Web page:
Of Mice and Men
When Of Mice and Men was published in 1937, the United States was in the grip of Great Depression. John Steinbeck, the author, saw firsthand the economic and social problems of the Great Depression in California. This provided material for three of his novels about agricultural workers. By the time he wrote Of Mice and Men, the industrial revolution was providing machines to replace ranch hands and there way of life was fast disappearing. Poverty and depression seem to hang over the lives of Steinbeck's characters. He constantly writes about the sad predicaments this time of the century had and the chase to get out.
Of Mice and Men is a dark story of two men journeying through a nation full of brutal, inhumane experiences. The obstacles presented seem to remove their dreams from the picture and happiness for them seems all but doomed. When the novel begins we are treated to the scene of "the strong and rocky Gabilan Mountains" pg. 1 that gives a jejune mood. George Milton and Lennie Small are two ranch hands in search of the American Dream. The American Dream is a phrase referring to the freedom that allows all citizens the opportunities to pursue their goals and the opportunities to succeed through hard work. George and Lennie's American Dream is to "have a big vegetable patch and a rabbit hutch and chickens."pg. 14. This idea doesn't seem so grand in today's times but to Lennie especially it was all he ever wanted.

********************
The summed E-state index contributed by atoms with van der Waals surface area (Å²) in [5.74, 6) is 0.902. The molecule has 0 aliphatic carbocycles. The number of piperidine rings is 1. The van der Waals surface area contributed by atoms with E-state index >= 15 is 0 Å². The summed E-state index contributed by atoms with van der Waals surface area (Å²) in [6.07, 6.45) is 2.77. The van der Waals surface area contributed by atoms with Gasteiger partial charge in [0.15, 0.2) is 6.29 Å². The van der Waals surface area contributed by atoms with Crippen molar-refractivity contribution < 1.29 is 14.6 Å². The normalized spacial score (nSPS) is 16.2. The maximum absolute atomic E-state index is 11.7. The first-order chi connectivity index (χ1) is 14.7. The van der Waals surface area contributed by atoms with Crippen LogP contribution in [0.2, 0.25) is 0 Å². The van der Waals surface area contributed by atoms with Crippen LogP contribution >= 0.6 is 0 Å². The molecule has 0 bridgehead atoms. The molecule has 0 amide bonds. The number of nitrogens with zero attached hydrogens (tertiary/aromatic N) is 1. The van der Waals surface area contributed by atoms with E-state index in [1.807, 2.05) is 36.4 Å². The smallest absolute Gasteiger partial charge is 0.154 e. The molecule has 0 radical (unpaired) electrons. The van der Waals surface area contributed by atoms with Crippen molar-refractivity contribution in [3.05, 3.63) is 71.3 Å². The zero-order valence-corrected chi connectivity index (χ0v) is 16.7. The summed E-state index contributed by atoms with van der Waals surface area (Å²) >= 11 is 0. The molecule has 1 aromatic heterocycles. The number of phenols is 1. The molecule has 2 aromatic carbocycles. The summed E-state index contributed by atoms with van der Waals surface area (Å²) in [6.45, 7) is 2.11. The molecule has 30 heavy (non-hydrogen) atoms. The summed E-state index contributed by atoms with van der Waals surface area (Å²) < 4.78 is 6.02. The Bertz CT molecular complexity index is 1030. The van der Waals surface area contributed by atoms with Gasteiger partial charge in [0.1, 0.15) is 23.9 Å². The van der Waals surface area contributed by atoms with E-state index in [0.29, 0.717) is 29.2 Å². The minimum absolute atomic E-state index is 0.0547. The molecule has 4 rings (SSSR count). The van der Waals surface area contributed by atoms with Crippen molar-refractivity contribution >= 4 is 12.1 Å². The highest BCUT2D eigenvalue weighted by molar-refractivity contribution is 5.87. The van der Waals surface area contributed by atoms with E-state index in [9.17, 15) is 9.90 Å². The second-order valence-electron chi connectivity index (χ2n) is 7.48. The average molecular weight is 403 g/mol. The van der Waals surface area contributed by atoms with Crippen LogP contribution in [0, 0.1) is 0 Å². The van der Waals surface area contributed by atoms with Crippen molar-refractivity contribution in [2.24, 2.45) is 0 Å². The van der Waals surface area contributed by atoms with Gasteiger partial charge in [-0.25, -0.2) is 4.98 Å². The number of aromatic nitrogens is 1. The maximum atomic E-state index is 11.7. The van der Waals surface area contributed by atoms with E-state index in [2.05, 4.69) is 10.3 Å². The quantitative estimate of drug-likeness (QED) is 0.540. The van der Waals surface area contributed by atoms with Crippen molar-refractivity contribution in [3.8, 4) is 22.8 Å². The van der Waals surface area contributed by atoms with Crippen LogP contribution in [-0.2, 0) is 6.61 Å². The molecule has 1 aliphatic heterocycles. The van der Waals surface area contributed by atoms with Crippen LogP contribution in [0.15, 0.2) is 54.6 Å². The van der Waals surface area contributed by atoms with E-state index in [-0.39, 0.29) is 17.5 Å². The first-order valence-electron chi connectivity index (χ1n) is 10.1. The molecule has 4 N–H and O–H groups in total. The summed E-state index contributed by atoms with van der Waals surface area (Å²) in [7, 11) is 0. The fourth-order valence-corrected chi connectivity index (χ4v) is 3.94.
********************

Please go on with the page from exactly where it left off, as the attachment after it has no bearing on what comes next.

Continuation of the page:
The Great Depression was a economic recession starting in 1929 and ending in the late 1930s. The depression had devastating effects in virtually all parts of the states and the world. Personal income plunged by almost two thirds. This downturn drove people across the country and in particular the characters in the novel to tweak there American Dreams to something more plausible during the economic conditions. George and Lennie are constantly jumping from town to town to find work to fund their dream but because of the effects of...
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4. Sardar, Ziauddin, and Francess Stonor Saundress.."of mice and men," New Statesman 129.4517 (18 Dec.200): 48. Literary Reference Center. EBSCO, Bossier City, La.
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